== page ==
You would think that in libertarianism, a political philosophy that embraces the idea of freedom and allowing individuals make their own choices, the "libertarian stance" would be self-evident, but the truth is there is even debate in the libertarian world on this topic, especially with regards to the extent to which one considers the unborn child a life. Libertarianism strongly believes in the nonaggression principle, which essentially states my natural rights [of life, liberty, and the pursuit of happiness] end where your natural rights or the natural rights of any other individual begin. I have my own opinion on the matter, and I'm not here to resolve the hot-button issue of abortion.
What I wanted to do in the previous paragraph is use the most common [political] usage of the term "pro-choice" as a springboard for a further discussion. If those who claim to be "pro-choice," would they say that they're pro-choice on the following questions:
- Is it acceptable to allow individuals to purchase a gun and carry it in self-defense?
- Instead of requiring people to pay into Social Security, should people have the choice of investing in their own retirement account?
- Should parents be allowed to send their children to whichever school instead of having such immobility where many students are de facto trapped in the public school system?
- Does an individual have a right to smoke cigarettes or drink sodas greater than sixteen ounces, even if it's clearly an unhealthy choice?
- Should people be able to buy SUVs and incandescent light bulbs if there are more "green alternatives" that emit less carbon such as hybrids and CFLs?
- Is there a moralistic problem with forcing people to buy health insurance?
- Should businesses be allowed to make the choice of outsourcing their labor overseas?
- Would you have a problem if people couldn't buy products produced in sweatshops?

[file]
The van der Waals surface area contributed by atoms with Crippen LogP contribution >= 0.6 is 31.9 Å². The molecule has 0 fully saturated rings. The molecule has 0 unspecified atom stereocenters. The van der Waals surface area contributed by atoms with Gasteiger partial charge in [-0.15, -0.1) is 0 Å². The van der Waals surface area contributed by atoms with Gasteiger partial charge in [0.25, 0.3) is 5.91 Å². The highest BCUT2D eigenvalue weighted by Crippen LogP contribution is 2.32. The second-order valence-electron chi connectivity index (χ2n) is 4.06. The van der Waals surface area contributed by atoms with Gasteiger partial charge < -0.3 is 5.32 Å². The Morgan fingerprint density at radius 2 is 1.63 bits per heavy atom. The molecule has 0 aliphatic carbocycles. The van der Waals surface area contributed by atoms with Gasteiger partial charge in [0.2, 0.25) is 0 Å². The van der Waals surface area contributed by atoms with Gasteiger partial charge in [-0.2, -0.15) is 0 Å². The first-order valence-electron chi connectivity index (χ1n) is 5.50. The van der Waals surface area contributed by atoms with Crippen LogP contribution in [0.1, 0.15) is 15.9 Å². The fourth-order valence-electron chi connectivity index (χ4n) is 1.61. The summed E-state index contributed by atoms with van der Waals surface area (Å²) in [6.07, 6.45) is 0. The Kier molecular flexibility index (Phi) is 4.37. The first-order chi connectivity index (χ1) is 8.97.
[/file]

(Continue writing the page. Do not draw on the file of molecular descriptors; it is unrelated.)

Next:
- Even in spite of the fact that "the rich" pay an extremely high amount in taxes that is arguably more than their fair share, should we scale back the tax burden so individuals have more freedom to do what they want with their money? On a similar vein, how about getting rid of wealth transfer programs such as welfare and food stamps so individuals have more economic freedom?
I can continue with this line of questioning, but my point is that if you asked these questions to abortion proponents who use the label "pro-choice," they would overwhelmingly respond to these questions in the negative. If you were truly "pro-choice," you would have responded in the affirmative to most or all of these questions. However, that is not the political reality of the term "pro-choice." Invoking the "pro-choice" label while having the desire to deny choices in a multitude of instances is very disingenuous, to say the least. It would be more accurate for said individuals to use the label "pro-abortion, but that's not nearly as politically expedient as using "pro-choice." Rather than use "choice" out of political convenience, we should be working to actually make choices more readily available to the people.